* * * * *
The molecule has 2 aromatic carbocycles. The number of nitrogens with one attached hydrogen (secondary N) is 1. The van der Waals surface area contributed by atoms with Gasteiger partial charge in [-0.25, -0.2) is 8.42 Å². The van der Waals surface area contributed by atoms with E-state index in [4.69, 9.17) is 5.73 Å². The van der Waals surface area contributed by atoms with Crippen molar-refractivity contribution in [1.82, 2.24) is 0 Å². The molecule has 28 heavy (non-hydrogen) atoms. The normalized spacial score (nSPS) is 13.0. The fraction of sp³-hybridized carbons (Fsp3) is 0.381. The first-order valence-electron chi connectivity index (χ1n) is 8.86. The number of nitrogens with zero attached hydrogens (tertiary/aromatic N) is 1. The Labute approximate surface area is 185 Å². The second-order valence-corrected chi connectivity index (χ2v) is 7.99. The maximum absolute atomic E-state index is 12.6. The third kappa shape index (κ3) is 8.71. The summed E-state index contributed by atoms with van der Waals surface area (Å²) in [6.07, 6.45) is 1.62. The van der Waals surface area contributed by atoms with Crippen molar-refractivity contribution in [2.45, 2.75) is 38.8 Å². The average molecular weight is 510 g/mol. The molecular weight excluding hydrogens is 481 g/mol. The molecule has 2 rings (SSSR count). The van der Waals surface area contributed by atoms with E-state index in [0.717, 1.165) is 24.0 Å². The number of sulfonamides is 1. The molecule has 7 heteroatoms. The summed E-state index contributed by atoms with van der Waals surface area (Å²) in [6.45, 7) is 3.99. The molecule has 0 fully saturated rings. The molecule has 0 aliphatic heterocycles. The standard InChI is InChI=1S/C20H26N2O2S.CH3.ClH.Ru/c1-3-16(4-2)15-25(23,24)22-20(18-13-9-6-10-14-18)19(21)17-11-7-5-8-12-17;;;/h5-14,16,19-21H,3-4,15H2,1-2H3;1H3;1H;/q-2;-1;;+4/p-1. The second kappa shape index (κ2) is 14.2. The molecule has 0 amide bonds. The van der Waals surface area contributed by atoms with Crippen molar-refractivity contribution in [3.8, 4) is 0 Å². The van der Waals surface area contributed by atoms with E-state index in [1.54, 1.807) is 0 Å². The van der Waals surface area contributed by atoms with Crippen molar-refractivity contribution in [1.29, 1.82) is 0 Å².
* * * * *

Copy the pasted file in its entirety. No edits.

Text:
The molecule has 2 aromatic carbocycles. The number of nitrogens with one attached hydrogen (secondary N) is 1. The van der Waals surface area contributed by atoms with Gasteiger partial charge in [-0.25, -0.2) is 8.42 Å². The van der Waals surface area contributed by atoms with E-state index in [4.69, 9.17) is 5.73 Å². The van der Waals surface area contributed by atoms with Crippen molar-refractivity contribution in [1.82, 2.24) is 0 Å². The molecule has 28 heavy (non-hydrogen) atoms. The normalized spacial score (nSPS) is 13.0. The fraction of sp³-hybridized carbons (Fsp3) is 0.381. The first-order valence-electron chi connectivity index (χ1n) is 8.86. The number of nitrogens with zero attached hydrogens (tertiary/aromatic N) is 1. The Labute approximate surface area is 185 Å². The second-order valence-corrected chi connectivity index (χ2v) is 7.99. The maximum absolute atomic E-state index is 12.6. The third kappa shape index (κ3) is 8.71. The summed E-state index contributed by atoms with van der Waals surface area (Å²) in [6.07, 6.45) is 1.62. The van der Waals surface area contributed by atoms with Crippen molar-refractivity contribution in [2.45, 2.75) is 38.8 Å². The average molecular weight is 510 g/mol. The molecular weight excluding hydrogens is 481 g/mol. The molecule has 2 rings (SSSR count). The van der Waals surface area contributed by atoms with E-state index in [0.717, 1.165) is 24.0 Å². The number of sulfonamides is 1. The molecule has 7 heteroatoms. The summed E-state index contributed by atoms with van der Waals surface area (Å²) in [6.45, 7) is 3.99. The molecule has 0 fully saturated rings. The molecule has 0 aliphatic heterocycles. The standard InChI is InChI=1S/C20H26N2O2S.CH3.ClH.Ru/c1-3-16(4-2)15-25(23,24)22-20(18-13-9-6-10-14-18)19(21)17-11-7-5-8-12-17;;;/h5-14,16,19-21H,3-4,15H2,1-2H3;1H3;1H;/q-2;-1;;+4/p-1. The second kappa shape index (κ2) is 14.2. The molecule has 0 amide bonds. The van der Waals surface area contributed by atoms with Crippen molar-refractivity contribution in [3.8, 4) is 0 Å². The van der Waals surface area contributed by atoms with E-state index in [1.54, 1.807) is 0 Å². The van der Waals surface area contributed by atoms with Crippen molar-refractivity contribution in [1.29, 1.82) is 0 Å².